A woman of an Indigenous community in Sarawak, Malaysia works with Rattan strips, as part of an ITTO project with the local communities for Buffer Zone Management in Pulong Tau National Park. Photo by P. Chai
Yokohama, Japan, 9 August 2022: On International Day of the World’s Indigenous Peoples, ITTO reiterates its commitment to fully recognizing and supporting the ownership, control, customary rights and role of local communities and Indigenous Peoples on forest land and resources. The theme of the Day this year is the role of indigenous women in the preservation and transmission of traditional knowledge.
The International Tropical Timber Agreement 2006—the treaty under which ITTO operates—recognizes the importance of enhancing the capacity of Indigenous Peoples and communities to achieve the Organization’s objectives. The Organization also fully supports indigenous women in tropical forestry.
“In tropical forestry, indigenous women play key roles as custodians of traditional forest knowledge and as gatherers and users of diverse forest products,” said ITTO Executive Director Sheam Satkuru.
Advancing the role of indigenous women is crucial for achieving several of the Sustainable Development Goals (SDGs), said Ms Satkuru, especially SDG 1 (no poverty), SDG 5 (gender equality), SDG 12 (sustainable consumption and production), SDG 13 (climate action) and SDG 15 (life on land).
“ITTO projects involving Indigenous Peoples pay special attention to women’s roles and gender issues,” she said.
In Chimaltenango Guatemala, for example, an ITTO project facilitated the development of an indigenous community enterprise, the Patzún women’s group. With ITTO support, the group developed a new enterprise by sustainably harvesting pine needles and using them to manufacture novelty products. Miriam Coy, a member of the group, said, “The way we work with pine is a new experience for me, and it is of great help to us and our families because it brings economic income to our households”.
ITTO has a long history of supporting Indigenous Peoples in its projects.
Another ITTO project in Guatemala created opportunities for Indigenous Peoples in the western highlands, reducing pressure on forests by supporting the development of sustainable management practices in community forests where women comprised 40% of the project participants. Among other things, the project built capacity in nursery management—the Nebaj municipal forest nursery, established under the project, enabled the restoration of about 32 hectares of deforested land.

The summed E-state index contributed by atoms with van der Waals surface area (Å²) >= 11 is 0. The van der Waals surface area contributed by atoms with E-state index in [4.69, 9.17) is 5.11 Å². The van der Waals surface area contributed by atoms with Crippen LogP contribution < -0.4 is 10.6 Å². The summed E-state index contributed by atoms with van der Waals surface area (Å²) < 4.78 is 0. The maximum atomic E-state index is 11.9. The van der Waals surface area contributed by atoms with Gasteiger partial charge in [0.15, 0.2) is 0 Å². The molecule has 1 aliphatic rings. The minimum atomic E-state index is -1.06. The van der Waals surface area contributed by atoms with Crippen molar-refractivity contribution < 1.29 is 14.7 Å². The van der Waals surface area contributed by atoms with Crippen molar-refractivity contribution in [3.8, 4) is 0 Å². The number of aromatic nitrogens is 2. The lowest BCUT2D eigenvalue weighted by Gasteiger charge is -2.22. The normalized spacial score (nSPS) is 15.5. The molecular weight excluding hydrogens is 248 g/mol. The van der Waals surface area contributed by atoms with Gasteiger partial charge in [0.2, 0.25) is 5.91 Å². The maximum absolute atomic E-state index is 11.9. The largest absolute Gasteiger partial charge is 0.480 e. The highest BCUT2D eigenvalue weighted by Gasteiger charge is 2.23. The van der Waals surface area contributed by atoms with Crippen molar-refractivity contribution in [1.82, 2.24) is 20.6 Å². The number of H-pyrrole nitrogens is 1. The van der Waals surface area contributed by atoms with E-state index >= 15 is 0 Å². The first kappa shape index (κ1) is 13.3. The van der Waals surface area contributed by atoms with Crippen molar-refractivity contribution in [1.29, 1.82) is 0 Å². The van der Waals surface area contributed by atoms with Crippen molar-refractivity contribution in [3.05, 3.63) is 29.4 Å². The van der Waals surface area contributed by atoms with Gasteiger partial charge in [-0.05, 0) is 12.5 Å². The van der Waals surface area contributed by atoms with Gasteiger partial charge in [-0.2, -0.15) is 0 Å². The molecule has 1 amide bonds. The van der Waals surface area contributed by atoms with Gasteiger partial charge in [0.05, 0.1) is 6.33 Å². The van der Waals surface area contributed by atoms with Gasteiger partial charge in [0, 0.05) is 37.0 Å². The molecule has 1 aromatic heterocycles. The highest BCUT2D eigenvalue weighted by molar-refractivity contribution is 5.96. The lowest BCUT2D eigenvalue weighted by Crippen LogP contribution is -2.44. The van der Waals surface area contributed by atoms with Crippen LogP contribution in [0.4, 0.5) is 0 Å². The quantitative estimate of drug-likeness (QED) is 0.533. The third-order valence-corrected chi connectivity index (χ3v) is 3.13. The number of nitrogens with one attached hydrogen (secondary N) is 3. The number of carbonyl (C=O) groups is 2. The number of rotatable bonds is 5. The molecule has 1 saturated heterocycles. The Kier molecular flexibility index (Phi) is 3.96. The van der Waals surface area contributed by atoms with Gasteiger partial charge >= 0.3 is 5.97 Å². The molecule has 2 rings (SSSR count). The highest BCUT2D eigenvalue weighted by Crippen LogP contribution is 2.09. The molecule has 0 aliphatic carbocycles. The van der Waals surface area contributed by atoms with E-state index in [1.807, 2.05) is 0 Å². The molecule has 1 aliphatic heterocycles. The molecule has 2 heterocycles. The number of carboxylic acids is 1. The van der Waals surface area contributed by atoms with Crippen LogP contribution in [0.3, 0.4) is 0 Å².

In Sarawak, Malaysia, several ITTO projects worked with the Penan and Iban groups to conserve biodiversity, improve livelihoods and develop new protected-area management practices around the Pulong Tau National Park. Project interventions were aimed at building the capacity of the Penan to grow fruit crops, develop fisheries, make handicraft products for sale, and improve their housing and water-supply infrastructure. The projects also identified three communal forests to be managed for the long-term supply of forest products.
In West Africa, another ITTO initiative is promoting the participation of smallholders in the restoration of degraded forest lands in six countries (Benin, Côte d’Ivoire, Ghana, Liberia, Mali and Togo). Under this initiative, an analysis of challenges and opportunities faced by smallholders recommended (among other things) the creation of baselines to secure land tenure; the development of incentives, support schemes and financial mechanisms; and capacity building on silviculture.
The ITTO Environmental and Social Management Guidelines, which provide a systematic procedure for integrating safeguards and risk management into the ITTO project-cycle process, include a principle on recognizing and supporting the rights of local communities and Indigenous Peoples to forest lands and resources.